You can search the entire site. or go to the recent opinions, or the chronological or subject indices. Holding v. Municipality of Anchorage (1/31/2003) sp-5659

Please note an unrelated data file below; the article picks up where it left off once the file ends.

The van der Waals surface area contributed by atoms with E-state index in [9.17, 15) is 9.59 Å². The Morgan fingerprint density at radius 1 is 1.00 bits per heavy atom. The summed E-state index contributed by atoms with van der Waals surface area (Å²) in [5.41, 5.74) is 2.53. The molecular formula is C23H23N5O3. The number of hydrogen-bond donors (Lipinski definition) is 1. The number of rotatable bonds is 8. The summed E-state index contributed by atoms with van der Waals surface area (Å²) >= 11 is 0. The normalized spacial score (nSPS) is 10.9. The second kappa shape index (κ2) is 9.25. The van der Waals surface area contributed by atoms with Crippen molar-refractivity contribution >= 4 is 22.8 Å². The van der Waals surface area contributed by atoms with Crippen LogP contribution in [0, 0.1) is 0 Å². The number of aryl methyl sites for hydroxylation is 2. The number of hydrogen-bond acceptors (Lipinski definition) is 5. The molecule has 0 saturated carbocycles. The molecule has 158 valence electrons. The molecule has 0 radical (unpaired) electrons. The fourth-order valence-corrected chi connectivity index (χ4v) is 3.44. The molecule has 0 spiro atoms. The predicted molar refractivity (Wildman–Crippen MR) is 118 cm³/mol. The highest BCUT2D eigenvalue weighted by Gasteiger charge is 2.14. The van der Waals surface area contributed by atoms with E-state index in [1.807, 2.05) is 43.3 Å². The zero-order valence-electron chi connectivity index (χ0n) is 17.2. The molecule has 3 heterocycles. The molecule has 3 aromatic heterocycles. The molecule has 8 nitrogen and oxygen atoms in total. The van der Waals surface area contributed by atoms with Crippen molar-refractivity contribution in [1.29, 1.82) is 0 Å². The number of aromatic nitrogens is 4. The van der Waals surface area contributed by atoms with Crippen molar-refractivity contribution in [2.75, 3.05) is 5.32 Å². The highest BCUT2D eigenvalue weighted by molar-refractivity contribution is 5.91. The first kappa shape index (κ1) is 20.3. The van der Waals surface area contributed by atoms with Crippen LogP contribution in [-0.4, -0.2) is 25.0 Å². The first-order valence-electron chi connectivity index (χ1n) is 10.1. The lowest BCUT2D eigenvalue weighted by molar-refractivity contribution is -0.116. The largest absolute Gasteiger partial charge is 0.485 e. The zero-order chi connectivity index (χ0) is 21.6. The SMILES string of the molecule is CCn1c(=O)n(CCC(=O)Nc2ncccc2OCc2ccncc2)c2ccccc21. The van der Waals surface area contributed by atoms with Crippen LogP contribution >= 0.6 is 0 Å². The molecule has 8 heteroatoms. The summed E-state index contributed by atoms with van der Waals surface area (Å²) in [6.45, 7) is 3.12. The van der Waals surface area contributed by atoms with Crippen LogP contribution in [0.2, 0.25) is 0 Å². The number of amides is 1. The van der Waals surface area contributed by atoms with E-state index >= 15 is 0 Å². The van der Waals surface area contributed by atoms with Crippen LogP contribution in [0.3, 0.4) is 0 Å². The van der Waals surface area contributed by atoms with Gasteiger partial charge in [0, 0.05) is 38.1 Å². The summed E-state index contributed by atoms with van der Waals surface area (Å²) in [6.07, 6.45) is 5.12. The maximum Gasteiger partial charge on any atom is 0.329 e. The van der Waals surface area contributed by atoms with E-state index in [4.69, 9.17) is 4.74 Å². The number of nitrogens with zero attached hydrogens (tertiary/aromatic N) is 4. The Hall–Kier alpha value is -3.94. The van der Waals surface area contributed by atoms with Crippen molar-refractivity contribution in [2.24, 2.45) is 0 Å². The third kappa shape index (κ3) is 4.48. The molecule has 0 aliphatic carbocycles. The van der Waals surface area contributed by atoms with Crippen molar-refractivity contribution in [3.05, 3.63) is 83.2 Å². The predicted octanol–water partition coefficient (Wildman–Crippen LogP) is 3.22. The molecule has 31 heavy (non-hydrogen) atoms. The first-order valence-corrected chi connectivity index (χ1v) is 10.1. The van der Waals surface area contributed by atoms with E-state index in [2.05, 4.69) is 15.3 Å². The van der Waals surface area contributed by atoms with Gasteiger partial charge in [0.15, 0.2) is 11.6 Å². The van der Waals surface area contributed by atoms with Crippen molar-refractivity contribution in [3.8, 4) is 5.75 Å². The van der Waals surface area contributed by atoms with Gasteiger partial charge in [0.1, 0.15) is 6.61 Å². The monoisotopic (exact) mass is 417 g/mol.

Notice: This opinion is subject to correction before publication in the Pacific Reporter. Readers are requested to bring errors to the attention of the Clerk of the Appellate Courts, 303 K Street, Anchorage, Alaska 99501, phone (907) 264-0608, fax (907) 264-0878, e-mail firstname.lastname@example.org. THE SUPREME COURT OF THE STATE OF ALASKA ALFRED W. HOLDING, ) ) Supreme Court No. S-10401 Appellant, ) ) Superior Court No. v. ) 3AN-00-3765 CI ) MUNICIPALITY OF ANCHORAGE, ) O P I N I O N ) Appellee. ) [No. 5659 - January 31, 2003] ________________________________) Appeal from the Superior Court of the State of Alaska, Third Judicial District, Anchorage, Fred Torrisi, Judge. Appearances: Lawrence A. Pederson, Paul J. Nangle & Associates, Anchorage, for Appellant. Linda J. Johnson, Deputy Municipal Attorney, and William A. Greene, Municipal Attorney, Anchorage, for Appellee. Before: Fabe, Chief Justice, Matthews, Eastaugh, Bryner, and Carpeneti, Justices. EASTAUGH, Justice. I. INTRODUCTION The Municipality of Anchorage licenses the operation of "adult-oriented establishments." By ordinance it forbids persons from advertising adult-oriented establishments unless they are licensed to operate or maintain the business. The municipality issued Alfred Holding five citations for violating this ordinance by advertising for adult-oriented establishments he was not licensed to operate or maintain. Holding challenged the ordinance on its face and as applied to him. A hearing officer found against him and the superior court affirmed. We affirm, because Holding had no vested property right to advertise that somehow would have given him "grandfather rights" to advertise the establishments notwithstanding the prohibition. We also reject his claim that the ordinance unconstitutionally interfered with his rights of commercial free speech, because we conclude that the restriction directly advances a substantial government interest and is no more restrictive than necessary to advance that interest. II. FACTS AND PROCEEDINGS Alfred Holding owns real properties within the Municipality of Anchorage on which five adult-oriented businesses are operated: Fantasy's Escort Service, Toyko Club, Alaskan Trapline, Playmates, and Oasis. Holding is not licensed to operate adult-oriented businesses. He leases the properties to third persons who obtain the proper licenses and operate the businesses. He visits the businesses at least once a day to ensure that there are no drugs or alcohol, and removes persons running the businesses from the premises if they break the law. He has only an oral lease with each of the business operators. Holding places and pays for the businesses' telephone lines and advertising. The Municipality of Anchorage issued Holding five citations for violating a code subsection forbidding persons from advertising adult-oriented businesses unless they are licensed to operate those businesses.1 He was fined $75 for each violation. Holding admitted to the officers who issued the citations and in his request for a hearing that he had paid for the businesses' advertising. He claimed that enforcement of the code subsection violated his "grandfather rights" to advertise the businesses and unconstitutionally impaired his rights of free speech. A municipal hearing officer ruled that even though Holding had been providing telephone service and advertising to the leased businesses before the code section was adopted, Holding had "failed to provide any evidence" that he had grandfather rights that would preclude applying the license requirement. The hearing officer, relying on Central Hudson Gas & Electric v. Public Services Commission,2 also held that Holding's First Amendment commercial free speech rights were not violated because "there is no prohibition of advertising, only a requirement that a license be obtained before the advertisement is purchased." The hearing officer therefore ordered Holding to pay the $375 fine for the five violations of AMC 10.40.050. Holding appealed to the superior court, which affirmed. It held that the code provision Holding cited in support of his claim of grandfather rights - AMC 21.55.030 - applied only to nonconforming land uses and did not entitle Holding to the relief he sought. The superior court found that Holding owned the five businesses, and that Holding did not present evidence sufficient to prove that the licensing code subsection AMC 10.40.050, which "promote[s] the public health and welfare," abridged Holding's livelihood. It held that, at most, the code subsection challenged by Holding requires him to obtain a license. It held that the code does not take his property or impede his businesses. Finally, the superior court held that Holding's First Amendment commercial speech rights were not violated because Holding was not prohibited from advertising; he was only prohibited from advertising without a license. It held that Holding did not have an interest in advertising for a business he claimed he did not own and that, even if he did have an interest, it would not be enough to overcome the municipality's interest in keeping track of who owns and runs adult-oriented businesses by requiring licenses. Holding appeals. III. DISCUSSION A. Standard of Review We review questions of law, including matters of statutory interpretation, by employing our independent judgment where the questions of law do not involve agency expertise.3 When the question does implicate agency expertise, we apply the reasonable basis standard in which " `a reviewing court . . . consider[s] factors of agency expertise, policy, and efficiency.' "4 We independently review questions of constitutional law.5 We review an administrative agency's findings of fact for clear error, "reversing them only if they are not supported by substantial evidence on the whole record."6 B. Holding's Claim of a Grandfather Right To Advertise Holding argues that enforcing AMC 10.40.050(B)(5) against him reduces the value of businesses that existed before passage of the code subsection. He asserts that he has a vested right in the advertising he provides to the five businesses operating on his properties, and that his practice of advertising is protected against enforcement because it is a "nonconforming use." He argues that the value of his property interest would be diminished if he is unable to provide his tenants with the valuable business attributes of continuity in established business names, telephone numbers, and advertising. The code subsection's restriction on his ability to offer continuous advertising - which he asserts is available only if he contracts and pays for it - thus allegedly violates Holding's grandfather rights. We perceive no right to pursue a preexisting "nonconforming use" in this case. The municipality's code provision expressly addressing the issue protects only nonconforming uses of land.7 It does not apply to off-site advertising of business names and telephone numbers. And, as the municipality argues, AMC 10.40.050 granted no grandfather rights. The municipality notes the seeming tension between Holding's contentions that he does not own, operate, or control the businesses and his claim of vested property rights in the telephone numbers and in advertising the businesses. Holding's assertion that he does not own or operate the businesses is fatal to his claim that he has a vested interest in being able to advertise them personally. Holding's valid interest in maximizing the rental value and profitability of his properties does not mean that he has a protectable property right that frees him from any governmental regulation whatsoever. The cases Holding relies on do not justify reversal. Holding quotes Bidwell v. Scheele8 to support his argument that vested rights are protected against state action by the Fourteenth Amendment of the United States Constitution and article I, section 7 of the Alaska Constitution. But Holding has no vested rights here. Holding also relies on Frontier Saloon, Inc. v. Alcoholic Beverage Control Board.9 We there recognized that due process protects an interest in a lawful business. The business in that case was a bar whose alcohol distribution was regulated by the Alcoholic Beverage Control Board. We held that due process protected the license to sell alcohol, in part because of the economic loss that would result from suspending the license.10 Bidwell and Frontier Saloon do not stand for the proposition that enforcing AMC 10.40.050(B)(5) against Holding deprives him of a vested interest in advertising businesses that he is not licensed to operate or maintain. Holding seems to suggest that enforcement of the advertising prohibition by the municipality would result in a compensable governmental taking of his property. In Balough v. Fairbanks North Star Borough,11 we held that the borough's rezoning and subsequent denial of grandfather rights to a landowner who used her property as a junkyard did not constitute an unconstitutional taking. First, we held that there was no per se taking12 because "[w]hile the . . . decision to deny Balough grandfather rights would terminate her right to use her property as a junkyard, the decision did leave her with economically feasible use[s] of her property."13 Second, we held that the government's action did not amount to a taking because it was a legitimate response to residents' concerns about safety and aesthetics, because the rezoning did not create the costs Balough incurred, and because the rezoning did not interfere with reasonable investment-backed expectations.14 In this case, there was no per se taking because the subsection does not interfere with Holding's ability to lease his properties. The enforcement of the subsection also does not constitute a taking under the three-step analysis. The government's interest in regulating adult-oriented businesses by knowing who owns and operates them is legitimate. The subsection has no legally significant economic impact on Holding because he may continue to lease his property, even though it may be on somewhat less valuable terms. There is no unavoidable economic loss to the businesses: if Holding is not allowed to advertise without a license, he can either obtain a license to operate and then continue to advertise, or the tenant can take on the advertising expenses. Lastly, it does not interfere with reasonable investment-backed expectations. We conclude that there is no merit to Holding's claim that enforcing the prohibition violated his grandfather rights. Holding's interest in preserving continuity of telephone numbers and advertising accounts did not vest rights in him that rendered the subsection unenforceable as to him. C. Holding's Commercial Free Speech Rights Holding next argues that restricting his ability to advertise interferes with his rights of commercial free speech as protected by article I, section 5 of the Alaska Constitution, and the First Amendment of the United States Constitution. He discusses the Anchorage regulation in the context of the four- prong test described in Alaska Transportation Commission v. AIRPAC, Inc.15 First, he asserts that the activities - including his lessees' acts in operating adult-oriented businesses and his acts in placing and paying for the advertising - are legal, and that because the advertisements do not say who placed the ads, they are not misleading. Second, Holding concedes the substantiality of the governmental interests in protecting the general welfare, minimizing a decline in property values, minimizing criminal activity, and protecting families. Holding challenges the third prong by arguing that the subsection does not advance the governmental purposes because regulating who places ads "does not serve to protect property values, minimize crime, or protect families." Finally, Holding claims that it is difficult to determine whether the ordinance is more restrictive than necessary to advance the governmental interests because, he argues, it does not further a legitimate governmental interest. He therefore concludes that the subsection is unconstitutional. The hearing officer ruled that the subsection did not violate Holding's free speech rights because it only required Holding to get a license before he advertises; the subsection did not altogether prohibit him from advertising. The superior court wondered whether Holding meant to assert that his free speech rights entitled him to advertise for any business he does not own. It concluded that the restriction, as part of a larger regulatory scheme, promotes responsibility and discourages misleading information. In Barber v. Municipality of Anchorage,16 we recognized that commercial speech commands less protection than noncommercial speech. We said that the First Amendment does not impede the state from ensuring that commercial information is not misleading. We held that a content-neutral restriction on sign- posting was not an unconstitutional restriction on commercial speech because "the questioned ordinance is narrowly tailored to achieve the Municipality's aesthetic goal of eliminating visual blight, and . . . alternative means of communication remain available to Barber."17 The ordinance here does not restrict what the advertisements can say; it only restricts who can place the advertisements. But just because the law does not restrict what can go into the advertisement does not necessarily mean the law is a content-neutral regulation. The Anchorage Municipal Code contains no general requirement that a person must have a license to operate a business before he or she can advertise for that business. Instead, the code only prohibits persons from advertising for adult-oriented entertainment establishments,18 masseuses,19 private detectives,20 and public concerts21 without having municipal licenses to conduct those activities. The situation is similar to one addressed by the United States Supreme Court in Carey v. Brown.22 In that case, the Court struck down a state statute that prohibited picketing of residences or dwellings but exempted "the peaceful picketing of a place of employment involved in a labor dispute."23 Although the law did not in any way regulate what the picketers could say, the Court nonetheless observed that the regulation was a content- based restriction on speech: "It is, of course, no answer to assert that the . . . statute does not discriminate on the basis of the speaker's viewpoint, but only on the basis of the subject matter of his message."24 The Anchorage ordinance does not limit what an advertisement for an adult-oriented entertainment establishment may contain. It does, however, limit the topics about which a party may advertise without a license to operate the subject of the advertisement. For example, under the Anchorage Municipal Code persons are free to advertise for validly-licensed used automobile display lots even if they do not have the license to operate them.25 Similarly, a person who does not have the license to operate a licensed carnival may advertise for it.26 But under the AMC, only the licensed operator may advertise for an adult- oriented entertainment establishment or a public concert. Despite the nature of the ordinance, we have conducted a Central Hudson analysis27 and we conclude that AMC 10.40.050(B)(5) does not impermissibly interfere with Holding's commercial free speech rights. First, the subsection regulates commercial speech concerning a lawful activity - adult-oriented entertainment - and the advertisements are not misleading. Second, as Holding concedes, the municipality's interest in regulating adult-oriented businesses is substantial. The preamble to the ordinance explains that regulating and licensing adult-oriented establishments protect the general welfare, health, and safety of residents, maintains property values, reduces the level of criminal activity, and enforces community standards of morality.28 Third, limiting the ability to advertise for adult- oriented businesses to those persons licensed to operate those businesses directly advances the municipality's interests. The subsection closed a significant loophole in the regulation. Holding invokes the lack of operator continuity as his justification for placing advertisements to achieve business-name and telephone continuity. But Holding's justification for advertising is the very reason for closing the loophole. By forcing Holding to become licensed, or by forcing the license- holders to place their own advertisements, the subsection encourages compliance with municipal regulation. It also encourages owners like Holding to lease to reliable operators. And it may discourage unscrupulous owners from tacitly permitting and profiting from improper on-premises activities while periodically replacing lessees to avoid complete closure. The municipality argues that the ordinance prevents those who advertise adult-oriented entertainment establishments from operating without a license. The municipality further asserts that regulation of these establishments "prevent[s] them from degenerating into prostitution houses and [prevents] other criminal activity from occurring on the premises. . . ." We find this a plausible explanation that is consistent with the legislative purposes expressed in the ordinance. Operator turnover diminishes the ability to regulate on- site activities. But given this lack of operator continuity, it is reasonable for the municipality to regulate an activity, perhaps the only activity - the placing and paying for advertising - that has continuity. Fourth, the subsection is no more restrictive than necessary to advance the state's interests. The only precondition for advertising the business - a license - is also a precondition for operating or maintaining the business. It does not irrevocably prohibit Holding from advertising. He does not claim that he is ineligible to become a license holder. We therefore assume that the subsection as applied to Holding is narrowly tailored and allows him to advertise if he submits himself to the valid regulatory scheme by becoming licensed. Holding's free speech rights are not unconstitutionally infringed by AMC 10.40.050(B)(5). IV. CONCLUSION For these reasons we AFFIRM the superior court's decision on appeal and the findings of fact, conclusions of law, and final decision of the hearing officer. _______________________________ 1 See Anchorage Municipal Code (AMC) 10.40.050 (1994). AMC 10.40.050(B)(1) states: "Except as provided in subsection B.4 of this section, from and after May 1, 1994, no adult-oriented establishment shall be operated or maintained in the municipality without first obtaining a license to operate issued by the municipal clerk." AMC 10.40.050(B)(5) states: "No person shall advertise or offer services regulated by this chapter unless they are licensed to provide such services pursuant to this chapter." 2 447 U.S. 557 (1980). 3 Alaska Transp. Comm'n v. AIRPAC, Inc., 685 P.2d 1248,1252 (Alaska 1984). 4 Id. at 1251. 5 Tlingit-Haida Reg'l Elec. Auth. v. State, 15 P.3d 754, 761 (Alaska 2001). 6 Id. (internal quotation marks omitted). 7 AMC 21.55.030 provides in pertinent part: Where, at the time of the original passage of applicable regulations, lawful use of land existed which would not be permitted by the regulations thereafter imposed by chapters 21.35 through 21.50, and where such use involves no individual structure other than small or minor accessory buildings, the use may be continued so long as it remains otherwise lawful . . . . 8 355 P.2d 584, 586 (Alaska 1960). 9 524 P.2d 657 (Alaska 1974). 10 Id. at 659-60. 11 995 P.2d 245 (Alaska 2000). 12 The two categories of per se takings are: "(1) cases of physical invasion and (2) cases where a regulation denies a landowner of all economically feasible use of the property." Id. at 265. 13 Id. at 266. 14 The three factors that the court considers in deciding if the government's actions resulted in a taking are: "(1) the character of the governmental action; (2) its economic impact; and (3) its interference with reasonable investment-backed expectations." Id. at 265. 15 685 P.2d 1248 (Alaska 1984). In that case we adopted the test first articulated in Central Hudson v. Public Services Commission., 447 U.S. 557, 564 (1980), and reiterated in Bolger v. Youngs Drug Products Co., 463 U.S. 60, 68 (1983): First, we determine whether the expression is constitutionally protected. For commercial speech to receive such protection, it at least must concern lawful activity and not be misleading. Second, we ask whether the governmental interest is substantial. If so, we must then determine whether the regulation directly advances the governmental interest asserted, and whether it is not more extensive than necessary to serve that interest. AIRPAC, 685 P.2d at 1253 (internal quotation marks and citation omitted). 16 776 P.2d 1035, 1037 (Alaska 1989). 17 Id. at 1038. 18 AMC 10.40.050(B)(5). 19 AMC 10.40.010(B). 20 AMC 10.40.020(A). 21 AMC 10.45.010(A). 22 447 U.S. 455 (1980). 23 Id. at 457. 24 Id. at 462 n.6; see, e.g., City of Cincinnati v. Discovery Network, Inc., 507 U.S. 410, 429 (1993). In Discovery Network, the Court characterized as content-based a city ordinance that prohibited the distribution of commercial handbills on public property but allowed the distribution of newspapers. Even though there was no evidence that the ordinance was motivated by animus toward any particular messages in the commercial handbills, the Court noted that the law was content-based because "whether any particular newsrack falls within the ban is determined by the content of the publication resting inside that newsrack." 25 AMC 10.20.043. 26 AMC 10.45.030. 27 We recognize that some debate exists over the proper level of scrutiny for content-based restrictions on commercial speech. The debate began with the United States Supreme Court's decision in R.A.V. v. City of St. Paul, 505 U.S. 377 (1992). The Court there struck down a city bias-motivated crime ordinance that prohibited the display of symbols "which one knows or should know "arouses anger, alarm, or resentment in others on the basis of race, color, creed, religion or gender. . . ." The Court applied strict scrutiny to what it recognized was a content-based restriction on proscribable speech. After R.A.V., some lower courts reasoned that if content-based restrictions on the "fighting words" at issue in R.A.V. received strict scrutiny, content-based restrictions on commercial speech should also receive strict scrutiny, because commercial speech has historically received more protection than fighting words. See Citizens United for Free Speech II v. Long Beach Township Bd. of Comm'rs., 802 F. Supp. 1223, 1243 (D.N.J. 1992) (applying strict scrutiny to content-based restriction on commercial speech). Several courts examined the issue without deciding which level of scrutiny to apply. See Valley Broad. Co. v. United States, 107 F.3d 1328, 1331 n.3 (9th Cir. 1997); MD II Entm't, Inc. v. City of Dallas, 28 F.3d 492, 495 (5th Cir. 1994); Hornell Brewing Co. v. Brady, 819 F. Supp. 1227, 1232 (E.D.N.Y. 1993). The Supreme Court has not directly addressed this issue, but decisions since R.A.V. suggest that the Central Hudson test remains the proper standard for regulations of commercial speech. In Greater New Orleans Broadcasting Ass'n v. United States, 527 U.S. 173 (1999), the Court applied the Central Hudson test to a federal law that prohibited some broadcasters from carrying advertisements for private casino gambling. This was the same statute the Ninth Circuit examined in Valley Broadcasting when it discussed the debate over the proper level of scrutiny for content-based restrictions on commercial speech. 107 F.3d at 1331 n.3. See also United States v. Edge Broad. Co., 509 U.S. 418 (1993). 28 Anchorage, Alaska Ordinance No. 94-145(S) (Aug. 23, 1994).